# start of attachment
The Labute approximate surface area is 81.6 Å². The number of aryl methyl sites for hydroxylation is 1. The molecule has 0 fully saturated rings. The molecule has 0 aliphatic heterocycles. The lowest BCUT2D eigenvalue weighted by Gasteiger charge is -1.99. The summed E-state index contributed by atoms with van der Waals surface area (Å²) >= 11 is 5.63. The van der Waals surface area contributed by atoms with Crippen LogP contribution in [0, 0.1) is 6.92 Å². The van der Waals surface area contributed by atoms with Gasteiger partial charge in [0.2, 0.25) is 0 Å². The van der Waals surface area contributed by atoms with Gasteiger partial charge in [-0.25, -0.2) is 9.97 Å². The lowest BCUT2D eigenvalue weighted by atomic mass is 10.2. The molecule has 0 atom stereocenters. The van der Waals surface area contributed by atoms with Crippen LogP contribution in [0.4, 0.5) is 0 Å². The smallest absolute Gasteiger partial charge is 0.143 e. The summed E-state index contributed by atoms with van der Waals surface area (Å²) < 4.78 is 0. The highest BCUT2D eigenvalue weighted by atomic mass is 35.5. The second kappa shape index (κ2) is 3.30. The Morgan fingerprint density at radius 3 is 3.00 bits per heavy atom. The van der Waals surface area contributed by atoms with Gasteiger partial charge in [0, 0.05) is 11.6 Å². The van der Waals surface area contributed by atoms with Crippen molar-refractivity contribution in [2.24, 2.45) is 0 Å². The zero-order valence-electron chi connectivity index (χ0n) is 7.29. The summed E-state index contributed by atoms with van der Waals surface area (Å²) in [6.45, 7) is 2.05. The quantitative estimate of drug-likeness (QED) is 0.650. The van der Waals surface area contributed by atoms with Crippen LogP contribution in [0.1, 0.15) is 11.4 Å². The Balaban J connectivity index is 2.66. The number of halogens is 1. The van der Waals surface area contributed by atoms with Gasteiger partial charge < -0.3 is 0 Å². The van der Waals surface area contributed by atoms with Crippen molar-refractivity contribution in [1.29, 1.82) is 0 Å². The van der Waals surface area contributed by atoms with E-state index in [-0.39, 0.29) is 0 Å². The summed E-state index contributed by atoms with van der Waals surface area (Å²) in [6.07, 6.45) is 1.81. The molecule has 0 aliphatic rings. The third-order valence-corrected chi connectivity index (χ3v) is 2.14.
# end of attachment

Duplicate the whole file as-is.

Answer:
The Labute approximate surface area is 81.6 Å². The number of aryl methyl sites for hydroxylation is 1. The molecule has 0 fully saturated rings. The molecule has 0 aliphatic heterocycles. The lowest BCUT2D eigenvalue weighted by Gasteiger charge is -1.99. The summed E-state index contributed by atoms with van der Waals surface area (Å²) >= 11 is 5.63. The van der Waals surface area contributed by atoms with Crippen LogP contribution in [0, 0.1) is 6.92 Å². The van der Waals surface area contributed by atoms with Gasteiger partial charge in [0.2, 0.25) is 0 Å². The van der Waals surface area contributed by atoms with Gasteiger partial charge in [-0.25, -0.2) is 9.97 Å². The lowest BCUT2D eigenvalue weighted by atomic mass is 10.2. The molecule has 0 atom stereocenters. The van der Waals surface area contributed by atoms with Crippen LogP contribution in [0.4, 0.5) is 0 Å². The smallest absolute Gasteiger partial charge is 0.143 e. The summed E-state index contributed by atoms with van der Waals surface area (Å²) < 4.78 is 0. The highest BCUT2D eigenvalue weighted by atomic mass is 35.5. The second kappa shape index (κ2) is 3.30. The Morgan fingerprint density at radius 3 is 3.00 bits per heavy atom. The van der Waals surface area contributed by atoms with Gasteiger partial charge in [0, 0.05) is 11.6 Å². The van der Waals surface area contributed by atoms with Crippen molar-refractivity contribution in [2.24, 2.45) is 0 Å². The zero-order valence-electron chi connectivity index (χ0n) is 7.29. The summed E-state index contributed by atoms with van der Waals surface area (Å²) in [6.45, 7) is 2.05. The quantitative estimate of drug-likeness (QED) is 0.650. The van der Waals surface area contributed by atoms with Crippen LogP contribution in [0.1, 0.15) is 11.4 Å². The Balaban J connectivity index is 2.66. The number of halogens is 1. The van der Waals surface area contributed by atoms with Gasteiger partial charge < -0.3 is 0 Å². The van der Waals surface area contributed by atoms with Crippen molar-refractivity contribution in [1.29, 1.82) is 0 Å². The van der Waals surface area contributed by atoms with E-state index in [-0.39, 0.29) is 0 Å². The summed E-state index contributed by atoms with van der Waals surface area (Å²) in [6.07, 6.45) is 1.81. The molecule has 0 aliphatic rings. The third-order valence-corrected chi connectivity index (χ3v) is 2.14.